The political aspect of multiplayer formats is a completely different skill than two player Magic tests, and for me, it’s one of the most interesting parts.  I grew up playing multiplayer games with a group of friends who were very into the political side of things, and recently I’ve been playing a lot of cEDH, so I wanted to discuss one of the core concepts behind politics in Commander, which is the role of public information.

To me, the most foundational aspect of multiplayer politics is the question of who’s going to answer a threat.  For the most part, any time any player answers a threat, it hurts them and it hurts the player whose threat is being answered, and it helps the other players at the table.  Because of this, you never want to be the player to answer something.  However, if you never answer anything, sometimes you’ll lose to something you couldn’t answer.  Also, sometimes there’s something that is only threatening you, and then no one else will answer it for you, so you have to be able to answer it.

If answering anything is always bad, you could theoretically not play any cards that answer anything and only play threats.  While it’s technically possible to win this way, you give up a lot of control in the game, and I don’t think it’s ultimately a very good strategy.

Instead, you have to be judicious with your answers.  I try to only answer anything if I absolutely have to.

One great tool that’s available to preserve your answers is to threaten to use them without actually using them.  If you have a removal spell you can play at instant speed, you could kill a creature that might attack you, or you could reveal the fact that you have a removal spell and suggest that if that creature attacks another player and not you, you won’t use the removal spell, because you’d like the other player to take damage.  If the controller of the creature takes you up on that you’ve saved yourself life and functionally dealt damage to another player without needing to use your card.

There’s a cost to revealing information, which is that now the rest of the table knows that you have it.  The biggest problem with the rest of the table knowing that you have an answer is that now if someone plays something that has to be answered, no one else will use a removal spell because they know that you can, and you don’t know that they can, so you’ll have to answer it.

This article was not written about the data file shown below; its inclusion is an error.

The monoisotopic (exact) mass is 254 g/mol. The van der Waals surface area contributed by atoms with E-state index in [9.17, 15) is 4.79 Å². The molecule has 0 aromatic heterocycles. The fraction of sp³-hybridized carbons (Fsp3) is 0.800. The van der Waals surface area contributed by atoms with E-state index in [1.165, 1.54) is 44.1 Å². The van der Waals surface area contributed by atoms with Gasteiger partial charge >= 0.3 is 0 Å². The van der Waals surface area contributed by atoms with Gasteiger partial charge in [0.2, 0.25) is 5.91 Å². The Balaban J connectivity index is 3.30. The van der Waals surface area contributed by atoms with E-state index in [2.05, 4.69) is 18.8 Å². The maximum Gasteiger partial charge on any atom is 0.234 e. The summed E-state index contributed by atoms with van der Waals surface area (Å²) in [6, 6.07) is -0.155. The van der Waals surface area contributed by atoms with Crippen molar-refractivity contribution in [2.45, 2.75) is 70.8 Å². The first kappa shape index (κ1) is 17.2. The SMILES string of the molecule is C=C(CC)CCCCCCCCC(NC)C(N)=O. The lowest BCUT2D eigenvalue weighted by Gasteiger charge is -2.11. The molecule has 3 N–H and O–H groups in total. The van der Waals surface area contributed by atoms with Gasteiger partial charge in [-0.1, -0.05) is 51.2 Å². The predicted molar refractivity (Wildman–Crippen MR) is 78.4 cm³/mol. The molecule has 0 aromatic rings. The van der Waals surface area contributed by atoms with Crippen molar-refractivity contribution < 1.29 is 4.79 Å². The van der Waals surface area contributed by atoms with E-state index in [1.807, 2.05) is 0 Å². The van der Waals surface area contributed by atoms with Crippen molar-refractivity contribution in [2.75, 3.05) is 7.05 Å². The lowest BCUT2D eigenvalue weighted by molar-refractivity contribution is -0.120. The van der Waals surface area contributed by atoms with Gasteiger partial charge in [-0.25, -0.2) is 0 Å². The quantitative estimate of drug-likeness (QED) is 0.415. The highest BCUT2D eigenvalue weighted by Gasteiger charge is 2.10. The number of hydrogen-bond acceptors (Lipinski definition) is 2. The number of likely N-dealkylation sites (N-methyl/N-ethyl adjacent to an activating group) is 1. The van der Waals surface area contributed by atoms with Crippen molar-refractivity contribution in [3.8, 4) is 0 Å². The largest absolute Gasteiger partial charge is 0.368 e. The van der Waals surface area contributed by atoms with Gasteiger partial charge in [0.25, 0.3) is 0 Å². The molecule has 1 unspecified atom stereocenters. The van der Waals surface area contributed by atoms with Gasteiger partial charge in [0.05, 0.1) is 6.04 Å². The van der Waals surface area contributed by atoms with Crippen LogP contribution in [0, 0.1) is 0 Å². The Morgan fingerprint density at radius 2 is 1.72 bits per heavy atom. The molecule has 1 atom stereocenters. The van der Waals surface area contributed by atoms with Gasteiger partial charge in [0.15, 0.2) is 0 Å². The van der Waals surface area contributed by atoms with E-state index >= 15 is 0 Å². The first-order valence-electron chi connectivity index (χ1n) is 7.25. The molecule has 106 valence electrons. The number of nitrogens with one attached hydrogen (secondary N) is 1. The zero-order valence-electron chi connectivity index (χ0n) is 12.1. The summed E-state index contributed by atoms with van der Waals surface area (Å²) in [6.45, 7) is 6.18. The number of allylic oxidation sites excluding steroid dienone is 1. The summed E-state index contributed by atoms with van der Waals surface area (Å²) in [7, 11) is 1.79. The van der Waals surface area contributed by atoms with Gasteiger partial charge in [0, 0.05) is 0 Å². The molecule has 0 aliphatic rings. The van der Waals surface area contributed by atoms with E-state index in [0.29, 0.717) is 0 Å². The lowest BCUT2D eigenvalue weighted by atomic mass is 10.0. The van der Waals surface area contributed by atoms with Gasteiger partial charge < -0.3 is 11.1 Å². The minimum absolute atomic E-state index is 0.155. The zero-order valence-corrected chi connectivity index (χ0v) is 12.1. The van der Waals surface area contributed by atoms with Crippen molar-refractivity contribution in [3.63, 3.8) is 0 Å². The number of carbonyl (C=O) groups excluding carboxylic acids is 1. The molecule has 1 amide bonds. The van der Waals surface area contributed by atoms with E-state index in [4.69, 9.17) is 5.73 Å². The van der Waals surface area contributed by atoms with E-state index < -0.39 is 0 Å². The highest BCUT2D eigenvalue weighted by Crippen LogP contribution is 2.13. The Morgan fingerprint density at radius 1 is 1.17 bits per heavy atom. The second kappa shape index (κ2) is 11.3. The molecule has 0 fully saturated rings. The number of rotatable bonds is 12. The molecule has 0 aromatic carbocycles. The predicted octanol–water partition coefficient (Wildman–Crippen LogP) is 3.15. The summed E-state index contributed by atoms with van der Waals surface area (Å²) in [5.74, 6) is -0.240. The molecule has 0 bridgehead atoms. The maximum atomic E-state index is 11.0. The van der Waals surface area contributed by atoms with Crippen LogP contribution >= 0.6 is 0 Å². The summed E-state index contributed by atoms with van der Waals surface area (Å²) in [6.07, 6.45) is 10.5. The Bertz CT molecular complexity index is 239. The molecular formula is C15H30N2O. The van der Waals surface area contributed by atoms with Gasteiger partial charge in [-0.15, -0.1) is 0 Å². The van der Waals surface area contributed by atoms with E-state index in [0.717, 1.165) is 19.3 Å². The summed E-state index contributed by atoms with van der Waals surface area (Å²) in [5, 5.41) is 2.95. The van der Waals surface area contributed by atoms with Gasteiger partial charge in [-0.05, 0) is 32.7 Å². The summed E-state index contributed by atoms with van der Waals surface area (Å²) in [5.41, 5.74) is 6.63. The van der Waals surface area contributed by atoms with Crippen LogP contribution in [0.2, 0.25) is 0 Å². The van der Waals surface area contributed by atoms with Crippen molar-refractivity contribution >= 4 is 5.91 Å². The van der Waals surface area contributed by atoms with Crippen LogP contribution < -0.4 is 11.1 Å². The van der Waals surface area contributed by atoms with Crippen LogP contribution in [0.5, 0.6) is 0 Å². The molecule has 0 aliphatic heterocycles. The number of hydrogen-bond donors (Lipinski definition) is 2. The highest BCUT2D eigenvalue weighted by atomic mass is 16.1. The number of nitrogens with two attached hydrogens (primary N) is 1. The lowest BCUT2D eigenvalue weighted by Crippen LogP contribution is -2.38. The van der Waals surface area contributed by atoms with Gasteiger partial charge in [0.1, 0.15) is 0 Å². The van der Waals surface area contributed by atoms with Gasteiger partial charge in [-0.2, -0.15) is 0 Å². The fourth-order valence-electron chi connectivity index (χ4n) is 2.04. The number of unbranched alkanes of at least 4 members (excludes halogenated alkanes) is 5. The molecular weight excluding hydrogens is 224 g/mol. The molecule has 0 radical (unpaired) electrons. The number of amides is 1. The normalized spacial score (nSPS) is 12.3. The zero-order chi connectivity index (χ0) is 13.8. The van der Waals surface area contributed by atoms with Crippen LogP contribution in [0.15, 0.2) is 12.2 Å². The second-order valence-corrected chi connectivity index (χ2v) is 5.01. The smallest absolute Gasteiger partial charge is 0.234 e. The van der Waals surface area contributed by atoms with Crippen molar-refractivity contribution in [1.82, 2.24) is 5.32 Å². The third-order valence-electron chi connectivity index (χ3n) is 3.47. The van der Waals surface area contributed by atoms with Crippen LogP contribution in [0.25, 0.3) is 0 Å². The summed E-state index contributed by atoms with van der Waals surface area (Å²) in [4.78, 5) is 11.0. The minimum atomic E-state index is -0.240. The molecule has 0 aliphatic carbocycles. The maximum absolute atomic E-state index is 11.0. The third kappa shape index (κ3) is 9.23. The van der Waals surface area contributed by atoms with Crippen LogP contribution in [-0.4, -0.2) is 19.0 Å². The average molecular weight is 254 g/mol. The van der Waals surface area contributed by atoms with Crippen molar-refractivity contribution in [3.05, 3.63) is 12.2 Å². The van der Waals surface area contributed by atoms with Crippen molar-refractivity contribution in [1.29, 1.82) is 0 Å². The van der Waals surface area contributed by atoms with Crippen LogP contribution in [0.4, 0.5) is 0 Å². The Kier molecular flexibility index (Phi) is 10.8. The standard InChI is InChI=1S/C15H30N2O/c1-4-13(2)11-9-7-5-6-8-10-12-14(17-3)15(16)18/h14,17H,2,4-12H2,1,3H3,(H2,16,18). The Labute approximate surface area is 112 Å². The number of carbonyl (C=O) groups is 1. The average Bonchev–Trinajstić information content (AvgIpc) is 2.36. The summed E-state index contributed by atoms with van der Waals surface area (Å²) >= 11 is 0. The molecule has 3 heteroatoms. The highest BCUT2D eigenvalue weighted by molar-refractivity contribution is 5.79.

The same principle can apply to counterspells.

One of my favorite tactics is to reveal a counterspell to a player who has started down a path that would be foiled by the counterspell, like if they played a Dark Ritual, I’d show them a counterspell and tell them that they shouldn’t bother playing whatever spell they were trying to get the mana for because it’ll get countered.  Sometimes this works (it won’t always work, but you can read the context of the board to figure out how likely the player is to back down when threatened), but again, there’s a cost that when it does work, the next time something absolutely has to be answered, you’re going to be on the hook to answer it.

Technically, there’s a bit of a game of chicken here.  If you’re confident someone else has an answer, you can simply refuse to use your card even if it’s revealed.  Sometimes there’s something the rest of the table thinks has to be answered but you don’t think it does, and then you can pass and see if someone else wants to answer it.  Other times, maybe there’s a card that’s deterministically going to win the game, and in this spot, you have to act because everyone else knows you have the counter, so they won’t act.  You can still refuse here, and risk losing the game to try to force someone else to act, but here, understanding priority becomes important.